Nobody writes everything, it's not practical. Libraries are used.
    Some libraries are more extensive than others. Some libraries are
    more coherently focused on web development than others. Some
    libraries are more focused into a system of development and are
    called 'frameworks'.

    Rails is a web development framework (or system) written in Ruby.
    There are others, such as IOWA and Merb and Camping, all done in Ruby.
    Maypole is a framwork in Perl. Symfony and Cake are PHP frameworks.
    Seaside is a Smalltalk framework. Plone and Django o are Python
    frameworks. Struts is a Java framework. All of these are examples of
    web development frameworks.

    Each language has libraries of functions/methods/constants/etc... for
    things like web development or image processing or file manipulation.
    Examples are Ruby DBI, or Perl DBI, which are similar libraries in
    those languages for interfacing with a database.

    Frameworks make use of existing libraries for a language and
    generally add additional libraries that are (often) specific to that
    framework and language. Frameworks also include a design methodology
    that ties all of those things together with the goal of creating
    writing software quickly and hopefully not having to recreate the
    same things again and again, focusing on creating common things
    easily (an example is the concept of CRUD applications, Create,
    Retrieve, Update, Destroy data, most applications are CRUD apps that
    do those things with some kind of data store, usually a database like
    MySQL, Oracle, or SQLite, but possibly a text file, or even many
    files in the operating system.)

    Now for web site development, you have some choices. PHP is a
    language that was originally designed around web site development. It
    has a lot of libraries and functions that are geared toward web
    development. Therefore, it has become quite popular. However, it
    hasn't had a lot of free, open-source frameworks available and
    popular. Most often people have developed their own proprietary
    frameworks with PHP.

    Python, Perl, and Ruby have all been more general in nature from the
    beginning. These languages also have libraries that are geared toward
    things like web development, but these languages also have libraries
    geared toward doing other things as well.

    Rails has been the killer-app for Ruby. It just happens to be a very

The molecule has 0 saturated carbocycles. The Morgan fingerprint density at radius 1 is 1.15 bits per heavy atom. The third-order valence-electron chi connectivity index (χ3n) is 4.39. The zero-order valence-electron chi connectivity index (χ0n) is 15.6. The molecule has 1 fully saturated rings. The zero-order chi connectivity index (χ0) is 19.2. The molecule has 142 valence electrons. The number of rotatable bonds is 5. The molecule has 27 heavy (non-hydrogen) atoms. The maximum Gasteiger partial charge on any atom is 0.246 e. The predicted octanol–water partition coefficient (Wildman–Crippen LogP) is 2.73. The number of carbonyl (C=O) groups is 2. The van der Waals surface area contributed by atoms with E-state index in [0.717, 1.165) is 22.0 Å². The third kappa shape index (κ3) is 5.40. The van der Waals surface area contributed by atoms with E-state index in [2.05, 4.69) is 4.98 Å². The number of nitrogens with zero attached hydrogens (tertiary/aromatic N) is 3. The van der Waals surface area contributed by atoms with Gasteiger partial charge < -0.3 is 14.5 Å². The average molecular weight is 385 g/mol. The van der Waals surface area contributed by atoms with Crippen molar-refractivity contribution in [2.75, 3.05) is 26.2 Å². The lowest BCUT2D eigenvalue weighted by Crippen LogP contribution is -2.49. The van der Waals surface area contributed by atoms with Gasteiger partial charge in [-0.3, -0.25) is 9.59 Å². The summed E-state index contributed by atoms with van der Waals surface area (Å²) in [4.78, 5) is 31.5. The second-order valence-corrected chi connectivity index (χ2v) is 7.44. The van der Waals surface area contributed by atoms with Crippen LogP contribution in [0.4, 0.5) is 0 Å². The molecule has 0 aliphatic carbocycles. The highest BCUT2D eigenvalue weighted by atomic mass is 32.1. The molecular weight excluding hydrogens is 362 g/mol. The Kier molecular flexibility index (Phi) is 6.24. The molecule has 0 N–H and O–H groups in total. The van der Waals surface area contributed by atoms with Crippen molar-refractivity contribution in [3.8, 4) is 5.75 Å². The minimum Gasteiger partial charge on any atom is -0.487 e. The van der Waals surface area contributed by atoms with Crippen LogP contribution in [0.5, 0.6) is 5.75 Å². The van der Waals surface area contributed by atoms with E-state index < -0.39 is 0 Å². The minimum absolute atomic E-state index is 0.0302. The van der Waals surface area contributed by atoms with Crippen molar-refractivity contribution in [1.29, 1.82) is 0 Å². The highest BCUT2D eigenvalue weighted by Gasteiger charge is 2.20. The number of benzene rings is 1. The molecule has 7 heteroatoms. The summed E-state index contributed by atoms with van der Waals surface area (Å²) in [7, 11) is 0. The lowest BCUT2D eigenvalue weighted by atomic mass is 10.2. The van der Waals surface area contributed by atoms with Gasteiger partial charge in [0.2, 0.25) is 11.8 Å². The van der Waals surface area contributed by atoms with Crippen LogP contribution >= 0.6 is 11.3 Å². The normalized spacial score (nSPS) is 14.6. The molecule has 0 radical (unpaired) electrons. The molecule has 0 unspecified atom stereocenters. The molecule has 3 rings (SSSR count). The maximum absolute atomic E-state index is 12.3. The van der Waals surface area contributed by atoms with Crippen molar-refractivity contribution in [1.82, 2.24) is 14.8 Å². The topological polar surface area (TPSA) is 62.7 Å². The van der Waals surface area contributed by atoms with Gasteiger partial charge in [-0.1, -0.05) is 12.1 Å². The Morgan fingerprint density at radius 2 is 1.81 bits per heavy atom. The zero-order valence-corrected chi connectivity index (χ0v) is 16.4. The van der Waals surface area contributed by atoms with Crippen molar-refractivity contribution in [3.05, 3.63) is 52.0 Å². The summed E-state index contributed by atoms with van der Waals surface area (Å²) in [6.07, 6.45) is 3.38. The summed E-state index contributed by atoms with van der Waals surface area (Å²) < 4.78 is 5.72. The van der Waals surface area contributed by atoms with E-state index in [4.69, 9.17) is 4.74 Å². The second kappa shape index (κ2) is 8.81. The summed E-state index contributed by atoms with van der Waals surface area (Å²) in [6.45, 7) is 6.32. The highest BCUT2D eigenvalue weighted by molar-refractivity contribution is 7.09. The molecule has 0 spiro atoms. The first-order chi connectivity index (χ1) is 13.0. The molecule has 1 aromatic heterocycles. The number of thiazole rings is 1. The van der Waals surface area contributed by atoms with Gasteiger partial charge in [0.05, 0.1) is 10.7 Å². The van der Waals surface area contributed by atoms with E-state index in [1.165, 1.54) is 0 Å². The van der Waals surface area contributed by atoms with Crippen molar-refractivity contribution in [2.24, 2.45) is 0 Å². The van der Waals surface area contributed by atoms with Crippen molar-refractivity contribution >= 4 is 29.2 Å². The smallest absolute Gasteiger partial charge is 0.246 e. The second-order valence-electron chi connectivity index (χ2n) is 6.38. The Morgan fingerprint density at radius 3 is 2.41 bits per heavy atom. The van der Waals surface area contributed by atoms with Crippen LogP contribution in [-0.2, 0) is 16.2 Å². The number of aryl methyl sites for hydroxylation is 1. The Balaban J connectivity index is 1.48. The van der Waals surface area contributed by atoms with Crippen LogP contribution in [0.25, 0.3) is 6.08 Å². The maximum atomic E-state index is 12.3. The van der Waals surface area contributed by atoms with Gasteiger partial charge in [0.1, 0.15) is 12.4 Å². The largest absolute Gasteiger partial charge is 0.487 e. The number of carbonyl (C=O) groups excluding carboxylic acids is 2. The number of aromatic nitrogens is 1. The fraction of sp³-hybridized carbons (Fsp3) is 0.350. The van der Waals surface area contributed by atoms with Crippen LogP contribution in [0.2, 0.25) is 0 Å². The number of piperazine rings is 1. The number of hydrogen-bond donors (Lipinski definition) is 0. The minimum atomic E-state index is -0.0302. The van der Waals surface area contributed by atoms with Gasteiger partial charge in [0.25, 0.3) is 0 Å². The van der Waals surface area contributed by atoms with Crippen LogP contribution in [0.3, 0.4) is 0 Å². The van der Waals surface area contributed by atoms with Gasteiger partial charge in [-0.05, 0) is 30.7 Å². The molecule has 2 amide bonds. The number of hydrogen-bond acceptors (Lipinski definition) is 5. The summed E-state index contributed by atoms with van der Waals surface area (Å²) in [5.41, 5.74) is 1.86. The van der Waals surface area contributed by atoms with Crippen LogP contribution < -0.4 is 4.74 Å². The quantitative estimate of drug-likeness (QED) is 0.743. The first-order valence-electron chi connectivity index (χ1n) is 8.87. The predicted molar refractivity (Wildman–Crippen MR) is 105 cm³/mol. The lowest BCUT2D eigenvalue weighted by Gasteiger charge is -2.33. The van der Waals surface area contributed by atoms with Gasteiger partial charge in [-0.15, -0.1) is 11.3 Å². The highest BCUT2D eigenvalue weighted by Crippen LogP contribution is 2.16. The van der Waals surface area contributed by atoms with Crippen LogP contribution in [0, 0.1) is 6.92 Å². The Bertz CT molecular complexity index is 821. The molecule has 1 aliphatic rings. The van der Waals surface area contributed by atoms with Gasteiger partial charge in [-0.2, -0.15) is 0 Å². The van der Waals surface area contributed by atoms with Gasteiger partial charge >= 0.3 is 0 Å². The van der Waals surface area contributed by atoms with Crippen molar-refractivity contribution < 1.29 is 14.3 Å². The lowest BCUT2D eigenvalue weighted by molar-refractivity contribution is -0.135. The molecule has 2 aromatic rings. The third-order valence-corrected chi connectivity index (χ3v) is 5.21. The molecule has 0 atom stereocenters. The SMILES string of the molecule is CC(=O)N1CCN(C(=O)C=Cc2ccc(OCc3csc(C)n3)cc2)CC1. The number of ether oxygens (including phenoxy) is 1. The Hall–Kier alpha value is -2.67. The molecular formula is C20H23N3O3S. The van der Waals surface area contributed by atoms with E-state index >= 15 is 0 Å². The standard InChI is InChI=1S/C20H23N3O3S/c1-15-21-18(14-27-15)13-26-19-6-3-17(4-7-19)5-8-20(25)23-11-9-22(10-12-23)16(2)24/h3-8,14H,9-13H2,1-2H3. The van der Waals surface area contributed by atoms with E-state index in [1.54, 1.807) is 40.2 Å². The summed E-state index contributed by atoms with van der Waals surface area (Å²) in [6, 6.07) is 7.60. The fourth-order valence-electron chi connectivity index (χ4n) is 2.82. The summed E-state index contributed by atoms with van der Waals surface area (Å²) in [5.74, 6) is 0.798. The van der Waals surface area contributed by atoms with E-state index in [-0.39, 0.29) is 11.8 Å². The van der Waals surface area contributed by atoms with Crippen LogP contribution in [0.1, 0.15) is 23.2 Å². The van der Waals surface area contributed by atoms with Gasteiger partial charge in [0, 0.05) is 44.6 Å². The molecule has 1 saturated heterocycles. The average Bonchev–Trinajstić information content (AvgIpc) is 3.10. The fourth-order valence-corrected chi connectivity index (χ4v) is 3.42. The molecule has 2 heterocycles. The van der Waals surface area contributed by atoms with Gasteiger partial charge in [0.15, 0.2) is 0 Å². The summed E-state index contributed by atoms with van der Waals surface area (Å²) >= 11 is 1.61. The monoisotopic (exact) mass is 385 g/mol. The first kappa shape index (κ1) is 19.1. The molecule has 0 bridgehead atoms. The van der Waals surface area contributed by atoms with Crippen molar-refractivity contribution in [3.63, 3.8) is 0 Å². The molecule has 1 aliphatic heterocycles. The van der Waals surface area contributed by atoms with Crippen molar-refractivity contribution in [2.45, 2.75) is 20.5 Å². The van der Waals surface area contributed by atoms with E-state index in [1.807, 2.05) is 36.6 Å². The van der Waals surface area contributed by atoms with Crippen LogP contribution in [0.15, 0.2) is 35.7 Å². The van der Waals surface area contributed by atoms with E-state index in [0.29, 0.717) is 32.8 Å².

well designed web development framework that has inspired more than a
    few frameworks in other languages as well. (symfony and cake borrow
    many ideas from Rails)
    Those frameworks are great if you use PHP, but they're missing some
    things. Many of the things that make Rails successful and popular are
    because of the Ruby language itself. Ruby tends to facilitate good
    design and readability.

    Each language has its own strengths. Perl has traditionally been the
    king of processing text and has some incredibly extensive libraries.
    Perl was the original CGI scripting language because of its text
    processing abilities and the fact that web servers were originally
    managed by systems administrators who also used Perl for lots of
    system admin tasks.

    Python has similar qualities of Perl and Ruby. Some people simply
    prefer Python over Ruby or vice versa.

    Your choice of language, libraries and frameworks should be based on
    personal taste and practical needs and capabilities.
    If you're starting out, you can't go wrong. If you already know a
    programming language you might want to go with web development in the
    same or a similar language.

    That said, Ruby is not tough to learn and has a great community, and
    I'd say the same for Python. Perl can be a little tougher to learn
    because it is a little more cryptic, but it also has a great
    community. PHP is not tough to learn, but it is a lot less graceful
    than Ruby, Perl or Python. The PHP community is not always so kind.
    There are lots of jobs with PHP, but there is a lot of really badly
    designed software in PHP that is in use in companies too.

    From personal experience, I can assure you, maintaining or working
    with other people's code can be a pain. Open source and free software
    is wonderful, but has a (usually well-deserved) reputation for being
    messy and confusing. Ruby (and Python) tends to be really clean and
    fairly easy to read and maintain. PHP is usually a good example of
    mess. Perl is just very easy to make things very cryptic.

    You might do well to browse a bookstore on some of these frameworks.
     
    John Joyce, Oct 20, 2007
    #7
  8. Tj Superfly

    Tj Superfly Guest

    Basically, it's a simple program like this:

    list = []

    number = rand(list.length)

    puts list[number]

    I obviously have things in my array, but that's the extent of the
    program. Just to randomly put out something from my array.

    So no, I'm not even trying to create a website, I'm just looking for a
    way to put programs on the web for anyone to access and run.
    --
    Posted via http://www.ruby-forum.com/.
     
    Tj Superfly, Oct 20, 2007
    #8